Know which media house reaches your target market and learn about their schedules. That includes when they develop content, print/publish it and when it’s available for audience consumption.  Media houses set their diaries way in advance, for example, magazines will know what they’re working on at least three months to a year in advance. Therefore, if you’re looking to have a shoot or article slotted in, pitch this with the editorial meeting dates in mind. Do your research and using their current editorial calendar, you can sell your idea in line with an upcoming theme or trend.

Magazines will know what they’re working on at least three months to a year in advance.

Event wise, consider that print will always need notice much earlier than blogs, television and web platforms; which can make edits in real time. Take for example, the June issue of a magazine goes to press (is printed) at least by May or the lifestyle portion of the Saturday newspaper is printed on Monday or Tuesday.

Visuals Matter

We can’t emphasise the importance of good images with your request. An invitation to your runway show, for example, should disseminate the 5w’s&H in a clean, tightly-written and well-designed way. This will speak to the quality of your event and your brand as a whole. Keep in mind that the fourth estate is always on the move, so this information shouldn’t be sent as an attachment, rather in the body of an email and mobile friendly.

[Image: Laptops & Smalltalk]

Follow Up

Sometimes silence doesn’t necessarily mean No. Things get missed when deadlines are breathing down their necks. You’re allowed to send follow up emails or in the case of events RSVP prompts and the day-of reminders. However, don’t go overboard. If you’re receiving vague answers or silence after your prompts, it’s time to gracefully give up on that media house. It could be an indication that you need to broaden circulation and reach out to more than just the big-tier media.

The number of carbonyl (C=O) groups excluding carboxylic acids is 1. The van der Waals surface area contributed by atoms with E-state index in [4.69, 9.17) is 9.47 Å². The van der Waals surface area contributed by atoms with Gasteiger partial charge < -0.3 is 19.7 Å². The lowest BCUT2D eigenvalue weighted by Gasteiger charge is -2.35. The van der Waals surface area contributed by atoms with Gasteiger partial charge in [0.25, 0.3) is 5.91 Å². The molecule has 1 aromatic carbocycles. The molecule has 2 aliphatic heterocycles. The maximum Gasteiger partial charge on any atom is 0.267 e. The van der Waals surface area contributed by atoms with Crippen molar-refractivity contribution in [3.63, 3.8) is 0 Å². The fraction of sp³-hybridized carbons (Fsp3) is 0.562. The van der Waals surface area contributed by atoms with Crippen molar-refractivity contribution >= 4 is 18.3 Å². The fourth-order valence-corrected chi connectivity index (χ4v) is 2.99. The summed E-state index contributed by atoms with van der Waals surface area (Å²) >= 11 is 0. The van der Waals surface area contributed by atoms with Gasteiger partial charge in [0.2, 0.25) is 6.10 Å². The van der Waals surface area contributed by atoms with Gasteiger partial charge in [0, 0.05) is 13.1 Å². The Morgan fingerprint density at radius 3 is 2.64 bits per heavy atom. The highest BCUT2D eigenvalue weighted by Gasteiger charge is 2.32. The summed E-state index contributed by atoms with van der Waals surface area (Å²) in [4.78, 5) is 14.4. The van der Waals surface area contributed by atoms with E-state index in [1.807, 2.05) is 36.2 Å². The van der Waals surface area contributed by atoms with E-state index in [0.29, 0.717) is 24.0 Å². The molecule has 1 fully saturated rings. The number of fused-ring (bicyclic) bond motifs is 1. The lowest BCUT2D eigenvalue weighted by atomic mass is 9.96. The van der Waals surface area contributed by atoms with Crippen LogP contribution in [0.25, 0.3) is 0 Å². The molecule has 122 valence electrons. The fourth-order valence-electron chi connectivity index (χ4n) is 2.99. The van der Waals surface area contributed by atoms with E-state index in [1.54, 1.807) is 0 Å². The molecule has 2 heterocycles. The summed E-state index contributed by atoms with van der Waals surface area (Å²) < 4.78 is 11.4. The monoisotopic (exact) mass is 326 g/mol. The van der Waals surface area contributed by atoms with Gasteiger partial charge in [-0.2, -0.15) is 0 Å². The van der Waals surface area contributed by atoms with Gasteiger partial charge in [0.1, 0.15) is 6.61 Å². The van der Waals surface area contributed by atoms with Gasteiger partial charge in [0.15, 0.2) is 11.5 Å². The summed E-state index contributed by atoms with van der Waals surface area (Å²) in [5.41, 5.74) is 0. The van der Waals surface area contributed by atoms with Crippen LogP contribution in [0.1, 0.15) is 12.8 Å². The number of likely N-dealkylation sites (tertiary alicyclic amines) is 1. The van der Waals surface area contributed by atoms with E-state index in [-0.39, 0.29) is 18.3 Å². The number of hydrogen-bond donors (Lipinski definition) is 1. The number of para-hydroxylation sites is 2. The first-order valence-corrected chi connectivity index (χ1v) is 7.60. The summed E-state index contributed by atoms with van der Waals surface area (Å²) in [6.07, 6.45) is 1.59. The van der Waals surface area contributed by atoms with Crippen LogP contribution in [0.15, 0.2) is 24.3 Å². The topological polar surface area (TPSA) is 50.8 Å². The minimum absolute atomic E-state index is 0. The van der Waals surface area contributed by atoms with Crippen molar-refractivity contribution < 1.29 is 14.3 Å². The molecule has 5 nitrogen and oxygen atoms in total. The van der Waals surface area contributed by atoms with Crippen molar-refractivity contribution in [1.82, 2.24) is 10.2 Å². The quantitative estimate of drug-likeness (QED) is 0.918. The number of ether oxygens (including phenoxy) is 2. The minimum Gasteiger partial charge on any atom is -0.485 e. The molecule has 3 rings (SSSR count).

Party Etiquette

Even if they RSVP, media can back out of attendance for many reasons, such as a bigger event on the same day. To ensure that the journalists want to come to your event, embrace the ‘bring a friend’ rule in the invitation. Nobody likes to go to a party by themselves. Your clothes may be great, but they prefer to experience it with some bitings and an open bar.  This may not be the rule internationally, but locally it’s a great motivator to encourage guests to stay and network That could result in a feature that’s longer than a paragraph or at least you’ll have great pictures running in the society pages. If you can swing it financially, a media gift hamper after the event will be a reminder that they need to get the word out about your brand asap.

[Image: Aultman]

Cultivate relationships

The truth is, people enjoy working with people they know. After you’ve established contact, try as much as possible to meet editors and producers face to face. If you don’t have a mutual friend, start by attending similar events that can get you in the same room with them. The more familiar you seem, the more likely they’ll be open to communicating or working with you. Don’t forget to be as courteous and cognizant of their time as you are tenacious to be featured.

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Be realistic

Building a successful rapport with the media doesn’t happen overnight; especially on a national or international level. You will receive some rejections at first but use this as learning opportunities to tweak your pitches and you’ll begin to see results.

Interacting with the media is a long-game endeavour. As your brand grows, your media connections should evolve as well. This comes about when your reliable, honest, easy to approach and constantly providing novelty. Once in, don’t forget to keep sharing your story and the advances you’re making. Keep them curious and interested in your brand, and it will continuously get the coverage it needs.